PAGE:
The hundreds of tables lining the picturesque, Medieval harbor here are empty. The restaurants have good food, and proprietors who are anxious to please. But there are few customers these days.
This sun-bathed little town on the northern coast of what is now the Turkish Federal State of Cyprus was booming with German, French, Italian and Greek tourists a few years ago. Now, it is part of the shifting economic fortunes and political troubles that followed the turmoil of 1974.
That is the year when then-ruling Greek Military junta briefly overthrew the established government of Cyprus, touching off a Turkish invasion that first came ashore just five miles from here and rolled on to occupy almost 40 percent of an island whose population is about 80 percent Greek-Cypriot.
Although, as one Turkish official put it, "We would rather be free and safe than be rich slaves," the economic fortunes of the Turkish-Cypriot community - less than 20 percent of the island total population - clearly seem to be sagging in comparison to the Greek side.
Before the turmoil, tourism was a major industry in Cyprus. But now the two key resorts, Famagusta and Kyrenia, are in the turkish zone and there is basically no way to get there except from Turkey.
Last summer, a new airport was completed with Turkish aid and opened in the Turkish-Cyproit sector in the north of Cyprus. But the field lacks approval by the International Air Transport Association, and the only airlines that land there are Turkish.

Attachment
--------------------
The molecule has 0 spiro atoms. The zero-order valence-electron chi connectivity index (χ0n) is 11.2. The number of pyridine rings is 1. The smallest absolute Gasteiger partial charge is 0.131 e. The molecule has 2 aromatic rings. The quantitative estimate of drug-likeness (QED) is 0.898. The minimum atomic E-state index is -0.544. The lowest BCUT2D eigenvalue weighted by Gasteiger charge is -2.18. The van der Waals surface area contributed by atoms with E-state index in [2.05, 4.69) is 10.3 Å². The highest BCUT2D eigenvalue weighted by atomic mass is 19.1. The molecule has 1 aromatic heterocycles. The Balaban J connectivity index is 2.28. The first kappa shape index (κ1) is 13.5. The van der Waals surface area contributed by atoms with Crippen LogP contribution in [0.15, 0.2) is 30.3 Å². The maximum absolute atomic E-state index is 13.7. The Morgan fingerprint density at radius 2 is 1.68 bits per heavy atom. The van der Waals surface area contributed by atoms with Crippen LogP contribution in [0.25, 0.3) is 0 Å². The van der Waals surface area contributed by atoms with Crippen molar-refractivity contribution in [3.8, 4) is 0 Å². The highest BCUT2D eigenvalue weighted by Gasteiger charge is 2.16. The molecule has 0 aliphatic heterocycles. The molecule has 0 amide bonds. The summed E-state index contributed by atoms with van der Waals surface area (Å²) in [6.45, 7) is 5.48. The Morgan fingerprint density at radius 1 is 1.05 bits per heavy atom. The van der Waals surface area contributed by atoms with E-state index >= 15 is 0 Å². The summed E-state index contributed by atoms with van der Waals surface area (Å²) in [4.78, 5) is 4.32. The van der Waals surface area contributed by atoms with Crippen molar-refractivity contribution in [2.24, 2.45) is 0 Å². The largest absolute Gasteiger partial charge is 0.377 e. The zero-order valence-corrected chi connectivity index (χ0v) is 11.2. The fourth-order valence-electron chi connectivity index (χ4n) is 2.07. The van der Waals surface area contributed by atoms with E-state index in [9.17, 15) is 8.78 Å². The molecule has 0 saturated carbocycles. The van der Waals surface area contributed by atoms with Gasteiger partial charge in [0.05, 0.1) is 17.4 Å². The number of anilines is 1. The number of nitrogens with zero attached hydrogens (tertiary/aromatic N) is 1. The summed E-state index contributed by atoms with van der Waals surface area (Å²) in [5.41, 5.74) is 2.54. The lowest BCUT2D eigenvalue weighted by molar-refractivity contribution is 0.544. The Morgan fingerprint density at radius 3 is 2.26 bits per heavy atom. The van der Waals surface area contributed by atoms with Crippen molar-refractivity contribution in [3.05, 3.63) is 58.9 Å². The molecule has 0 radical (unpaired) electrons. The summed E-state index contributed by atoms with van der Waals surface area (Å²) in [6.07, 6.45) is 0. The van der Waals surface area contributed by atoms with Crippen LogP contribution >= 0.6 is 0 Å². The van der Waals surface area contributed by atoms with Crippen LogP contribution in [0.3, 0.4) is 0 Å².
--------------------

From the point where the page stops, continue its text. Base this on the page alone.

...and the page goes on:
Varosha, the new part of Famagusta that was once a Greek-Cypriot strong-hold and the location of a thriving strip of about 40 hotels, many of them owned by foreign interest is now largely a ghost town. Although foreign reporters generally are allowed to travel freely in the Turkish-Cypriot zone, Turkish officials did not grant a request to travel to Varosha. They said, however, that foreigners who own property there are allowed to visit to check on their holdings.
For all practical purposes, then, the barbed-wire border between the Greek-Cypriot and Turkish-Cypriot communities is closed.
The separation of the Turkish part of the island also involved adoption of the Turkish lira as the Turkish-Cypriot currency, rather than the Cyprus Pound, which is still used in the Greek zone and was previously the statewide currency.
The Cyprus pound has turned out to be one of the strongest currencies in the eastern Mediterranean and has actually increased in value in recent years by some 20 percent in comparison to the U.S. dollar. The Turkish lira, however - reflecting serious economic problems of the Turkish mainland, and Ankara's large trade deficits - is weak and the switch in currency has brought with it some degree of unhappiness among the Turkish-Cypriots, according to neutral sources.
The Turks are also now in control of the major citrus growing areas in Cyprus, but much of the small industry in the north that was Greek-owned was left in latters as some 200,000 Greek-Cypriots fled south after the Turkish invasion.
Although a considerable number of Greek-Cypriot workers left their island for jobs in Arab countries and in Eastern Europe - especially Czechoslavakia and Bulgaria - the Nicosia government is providing loans of up to 70 percent to displaced industrialists to reestablish in the south. By all accounts here, business is in a miniboom period in the Greek-Cypriot areas now. In part, this is also due to other people's troubles. Considerable funds from the war-torn Lebanese capital of Beirut are now said to be passing through Greek-Cypriot banks.
Greek ties to business communities around the world and the ability to attract development aid clearly seems to be a factor in the economic recovery here as opposed to the north.